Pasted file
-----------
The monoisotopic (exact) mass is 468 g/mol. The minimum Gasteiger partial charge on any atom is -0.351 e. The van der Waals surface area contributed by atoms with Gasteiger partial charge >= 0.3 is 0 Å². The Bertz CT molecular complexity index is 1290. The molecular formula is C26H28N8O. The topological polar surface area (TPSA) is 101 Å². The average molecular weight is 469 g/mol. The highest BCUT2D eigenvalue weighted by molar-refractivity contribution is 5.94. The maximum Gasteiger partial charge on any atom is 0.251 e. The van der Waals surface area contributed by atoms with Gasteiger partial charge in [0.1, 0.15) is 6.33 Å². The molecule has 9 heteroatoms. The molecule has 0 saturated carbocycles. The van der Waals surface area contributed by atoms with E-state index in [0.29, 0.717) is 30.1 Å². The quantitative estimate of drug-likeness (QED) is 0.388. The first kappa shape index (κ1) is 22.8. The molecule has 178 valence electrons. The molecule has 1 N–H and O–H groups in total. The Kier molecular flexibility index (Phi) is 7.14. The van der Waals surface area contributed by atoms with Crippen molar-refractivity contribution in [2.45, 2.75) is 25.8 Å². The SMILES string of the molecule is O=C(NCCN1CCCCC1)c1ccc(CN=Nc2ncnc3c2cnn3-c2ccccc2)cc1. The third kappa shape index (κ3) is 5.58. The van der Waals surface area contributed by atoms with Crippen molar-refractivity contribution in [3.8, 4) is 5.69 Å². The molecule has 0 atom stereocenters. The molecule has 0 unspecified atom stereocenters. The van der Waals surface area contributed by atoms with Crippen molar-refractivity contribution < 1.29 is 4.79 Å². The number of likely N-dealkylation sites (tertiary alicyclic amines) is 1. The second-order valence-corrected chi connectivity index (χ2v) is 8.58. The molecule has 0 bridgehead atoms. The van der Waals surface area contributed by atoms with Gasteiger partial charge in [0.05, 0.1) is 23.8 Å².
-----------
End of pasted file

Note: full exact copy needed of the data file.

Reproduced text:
The monoisotopic (exact) mass is 468 g/mol. The minimum Gasteiger partial charge on any atom is -0.351 e. The van der Waals surface area contributed by atoms with Gasteiger partial charge >= 0.3 is 0 Å². The Bertz CT molecular complexity index is 1290. The molecular formula is C26H28N8O. The topological polar surface area (TPSA) is 101 Å². The average molecular weight is 469 g/mol. The highest BCUT2D eigenvalue weighted by molar-refractivity contribution is 5.94. The maximum Gasteiger partial charge on any atom is 0.251 e. The van der Waals surface area contributed by atoms with Gasteiger partial charge in [0.1, 0.15) is 6.33 Å². The molecule has 9 heteroatoms. The molecule has 0 saturated carbocycles. The van der Waals surface area contributed by atoms with E-state index in [0.29, 0.717) is 30.1 Å². The quantitative estimate of drug-likeness (QED) is 0.388. The first kappa shape index (κ1) is 22.8. The molecule has 178 valence electrons. The molecule has 1 N–H and O–H groups in total. The Kier molecular flexibility index (Phi) is 7.14. The van der Waals surface area contributed by atoms with Crippen molar-refractivity contribution in [2.45, 2.75) is 25.8 Å². The SMILES string of the molecule is O=C(NCCN1CCCCC1)c1ccc(CN=Nc2ncnc3c2cnn3-c2ccccc2)cc1. The third kappa shape index (κ3) is 5.58. The van der Waals surface area contributed by atoms with Crippen molar-refractivity contribution in [3.8, 4) is 5.69 Å². The molecule has 0 atom stereocenters. The molecule has 0 unspecified atom stereocenters. The van der Waals surface area contributed by atoms with Crippen molar-refractivity contribution < 1.29 is 4.79 Å². The number of likely N-dealkylation sites (tertiary alicyclic amines) is 1. The second-order valence-corrected chi connectivity index (χ2v) is 8.58. The molecule has 0 bridgehead atoms. The van der Waals surface area contributed by atoms with Gasteiger partial charge in [0.05, 0.1) is 23.8 Å².